More than one in five commercial trucks inspected by the Arkansas Highway Police had violations severe enough for authorities to pull them off the road pending repairs during International Roadcheck 2016, 72 hours dedicated to roadside inspections for commercial vehicles, according to the state Highway and Transportation Department.
Police across the state randomly inspected 637 trucks between Tuesday and Friday morning, and they took 149 vehicles out of service. The most common reason police pulled trucks off the road was brake problems, department spokesman Danny Straessle said.
Officers also pulled 67 drivers out of service, including one who was cited on suspicion of drinking and driving. Others were cited for not updating their logbooks or for driving too long.
The rate of vehicle violations is similar to last year's inspection results, when officers pulled 168 trucks out of service from the 619 they inspected. But the number of drivers taken out of service increased by more than 50 percent from the 43 drivers taken out of service last year.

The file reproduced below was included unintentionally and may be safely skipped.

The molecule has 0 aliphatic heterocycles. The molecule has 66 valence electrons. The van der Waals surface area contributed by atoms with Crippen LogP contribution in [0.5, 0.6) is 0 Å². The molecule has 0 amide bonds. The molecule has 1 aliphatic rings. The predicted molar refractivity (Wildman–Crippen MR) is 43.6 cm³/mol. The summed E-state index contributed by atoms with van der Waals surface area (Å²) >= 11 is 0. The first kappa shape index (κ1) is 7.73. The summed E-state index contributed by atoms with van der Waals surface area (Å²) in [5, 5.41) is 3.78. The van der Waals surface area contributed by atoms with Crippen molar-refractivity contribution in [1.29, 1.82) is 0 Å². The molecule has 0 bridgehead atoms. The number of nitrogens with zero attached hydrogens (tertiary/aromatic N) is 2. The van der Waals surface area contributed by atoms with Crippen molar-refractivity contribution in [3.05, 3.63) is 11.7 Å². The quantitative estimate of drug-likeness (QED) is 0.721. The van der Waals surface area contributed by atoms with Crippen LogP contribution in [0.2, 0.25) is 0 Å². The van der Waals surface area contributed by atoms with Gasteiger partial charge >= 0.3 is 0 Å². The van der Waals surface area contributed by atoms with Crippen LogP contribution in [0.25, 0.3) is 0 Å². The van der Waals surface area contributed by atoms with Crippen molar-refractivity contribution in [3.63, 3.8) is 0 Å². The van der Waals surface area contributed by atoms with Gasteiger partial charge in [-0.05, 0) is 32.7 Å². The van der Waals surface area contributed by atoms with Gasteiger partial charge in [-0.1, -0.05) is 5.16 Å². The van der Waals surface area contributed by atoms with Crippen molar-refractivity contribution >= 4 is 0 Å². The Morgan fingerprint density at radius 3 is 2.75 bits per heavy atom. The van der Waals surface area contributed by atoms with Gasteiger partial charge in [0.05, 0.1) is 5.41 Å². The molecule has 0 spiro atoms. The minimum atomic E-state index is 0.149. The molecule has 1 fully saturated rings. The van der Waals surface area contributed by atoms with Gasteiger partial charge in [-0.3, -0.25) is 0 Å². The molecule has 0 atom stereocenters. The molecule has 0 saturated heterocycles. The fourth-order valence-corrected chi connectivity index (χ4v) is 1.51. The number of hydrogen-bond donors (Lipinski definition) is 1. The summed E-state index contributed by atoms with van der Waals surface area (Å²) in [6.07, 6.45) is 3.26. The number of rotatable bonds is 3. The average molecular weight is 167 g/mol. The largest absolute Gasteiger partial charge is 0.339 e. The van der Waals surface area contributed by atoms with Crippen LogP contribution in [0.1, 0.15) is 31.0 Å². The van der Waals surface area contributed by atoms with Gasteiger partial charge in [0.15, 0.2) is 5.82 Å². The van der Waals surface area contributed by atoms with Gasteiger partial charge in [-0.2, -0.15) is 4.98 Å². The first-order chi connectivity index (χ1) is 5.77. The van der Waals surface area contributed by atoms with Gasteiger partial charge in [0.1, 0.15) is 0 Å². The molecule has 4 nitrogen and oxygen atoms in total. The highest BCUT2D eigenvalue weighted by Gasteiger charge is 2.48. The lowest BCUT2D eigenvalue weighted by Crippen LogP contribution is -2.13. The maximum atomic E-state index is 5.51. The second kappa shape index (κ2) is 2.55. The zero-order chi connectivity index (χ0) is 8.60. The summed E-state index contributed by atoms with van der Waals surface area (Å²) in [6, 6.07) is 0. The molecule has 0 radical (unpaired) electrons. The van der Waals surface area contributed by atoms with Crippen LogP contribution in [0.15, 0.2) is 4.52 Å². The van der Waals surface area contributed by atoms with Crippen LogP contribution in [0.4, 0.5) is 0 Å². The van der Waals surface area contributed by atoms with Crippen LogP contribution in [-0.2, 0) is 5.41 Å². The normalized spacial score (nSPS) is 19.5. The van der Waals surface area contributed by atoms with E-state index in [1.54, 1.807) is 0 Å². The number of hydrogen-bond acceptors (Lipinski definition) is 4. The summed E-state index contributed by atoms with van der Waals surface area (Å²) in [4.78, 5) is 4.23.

Straessle said most Arkansas carriers have good safety records because problems can lead to fewer trucks on the road and cut into profits.
"But there's always the out-of-state driver that comes through or the single owner-operator that's maybe trying to cut corners to make ends meet," he said. "That's the exception rather than the rule."
David O'Neal, director of safety services at the Arkansas Trucking Association, said that although one violation is too many, the top-line numbers don't account for the violations' severity.
Over the past generation, the trucking industry has undergone a "sea change" in safety standards, he said. Between 2002 and 2012, the number of trucks involved in fatal accidents dropped by 17 percent, according to the Federal Motor Carrier Safety Administration.